1910: Superbas Postmortem

The 1910 Brooklyn Superbas , under rookie manager Bill Dahlen, went 64-90 for 1910 and finished sixth, 40 games back. They weren’t yet either the Boys of Summer  of the 1950s or the Daffiness Boys of the 1930s. They also weren’t very good (which is tough for a Dodgers fan to say).

Brooklyn in 1910 was dead last in hitting, slugging, RBIs, hits, and doubles. They were seventh in runs and walks, and first in striking out. Only first baseman Jake Daubert, third baseman Ed Lennox, and outfielder Zack Wheat managed to hit .250 while shortstop Tony Smith hit .181 and  catcher Bill Bergen made it all the way to .161. You know you’re in trouble if two of your starters don’t make it to the Mendoza line.

The problem with replacing some of these guys was that the bench was equally awful. A common theme of these posts is that teams who finish in the bottom part of the standings have terrible benches. Brooklyn was no exception. The highest average from the bench players was Al Burch’s .236. He also had one of the highest slugging percentages at .284. Tex Erwin, backup catcher, hit .188, not much of an improvement over Bergen, and Pryor McElveen’s .225 wasn’t that much better than Smith’s average. Outfielder Bob Coulson managed a .404 slugging percentage in 23 games. That led the team with Wheat second at .403.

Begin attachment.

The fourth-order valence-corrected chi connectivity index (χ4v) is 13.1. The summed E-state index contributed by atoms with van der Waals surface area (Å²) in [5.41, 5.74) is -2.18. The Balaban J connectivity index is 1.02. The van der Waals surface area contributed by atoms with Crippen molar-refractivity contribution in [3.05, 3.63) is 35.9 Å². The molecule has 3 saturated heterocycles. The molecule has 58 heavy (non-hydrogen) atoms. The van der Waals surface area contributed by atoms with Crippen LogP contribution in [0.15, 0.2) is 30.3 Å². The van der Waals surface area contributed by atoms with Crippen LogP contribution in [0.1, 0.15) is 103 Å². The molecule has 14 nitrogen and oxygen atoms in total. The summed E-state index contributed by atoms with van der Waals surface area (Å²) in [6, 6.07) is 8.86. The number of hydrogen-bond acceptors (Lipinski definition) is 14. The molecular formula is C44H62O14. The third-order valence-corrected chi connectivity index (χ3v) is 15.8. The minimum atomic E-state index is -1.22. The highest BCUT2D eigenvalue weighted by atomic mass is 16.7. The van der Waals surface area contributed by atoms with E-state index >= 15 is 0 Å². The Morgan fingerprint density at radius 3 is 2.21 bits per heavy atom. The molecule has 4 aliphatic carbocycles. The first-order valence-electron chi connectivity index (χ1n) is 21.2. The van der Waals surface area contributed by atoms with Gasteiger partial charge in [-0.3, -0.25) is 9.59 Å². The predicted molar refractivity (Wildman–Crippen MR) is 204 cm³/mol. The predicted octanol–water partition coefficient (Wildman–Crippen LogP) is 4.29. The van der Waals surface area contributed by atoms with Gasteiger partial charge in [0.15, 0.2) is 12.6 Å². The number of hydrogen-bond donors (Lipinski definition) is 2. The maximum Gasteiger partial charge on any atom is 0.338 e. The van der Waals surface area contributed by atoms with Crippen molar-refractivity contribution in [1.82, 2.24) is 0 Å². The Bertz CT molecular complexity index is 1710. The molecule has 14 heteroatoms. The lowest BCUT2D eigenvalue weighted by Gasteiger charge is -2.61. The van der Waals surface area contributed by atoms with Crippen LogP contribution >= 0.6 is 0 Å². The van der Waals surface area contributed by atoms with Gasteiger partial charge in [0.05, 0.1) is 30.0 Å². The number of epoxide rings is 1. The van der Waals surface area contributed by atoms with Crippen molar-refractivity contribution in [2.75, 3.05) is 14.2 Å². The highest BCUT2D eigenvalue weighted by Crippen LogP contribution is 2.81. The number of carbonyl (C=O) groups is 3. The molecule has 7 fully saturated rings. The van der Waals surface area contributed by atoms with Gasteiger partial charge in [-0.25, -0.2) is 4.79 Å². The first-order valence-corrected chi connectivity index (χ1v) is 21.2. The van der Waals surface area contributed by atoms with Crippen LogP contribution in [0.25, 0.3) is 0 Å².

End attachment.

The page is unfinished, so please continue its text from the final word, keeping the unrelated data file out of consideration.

Among the pitchers, knuckleballer Nap Rucker and Cy Barger had acceptable seasons. Rucker went 17-18 and led the NL in innings, hits, and shutouts with six. Barger was 15-15. It went south from there. George Bell was 10-27 and Doc Scanlan was 9-11. If you look down the list, there’s nobody below that even hints at solving the problems of the staff.

The Superbas have a little to look forward to in 1911. Daubert and Wheat are good players and will continue to improve. I know nothing about Bergen, but he must have been a heck of a catcher because in 1911 he will catch 84 games and hit all of .132 and slug .154. Both Hy Myers and Otto Miller come up in 1911. Neither are particularly good in ’11, but both will be significant contributors to the rise of the 1916 team to the NL pennant. Other than that, Oh, well.

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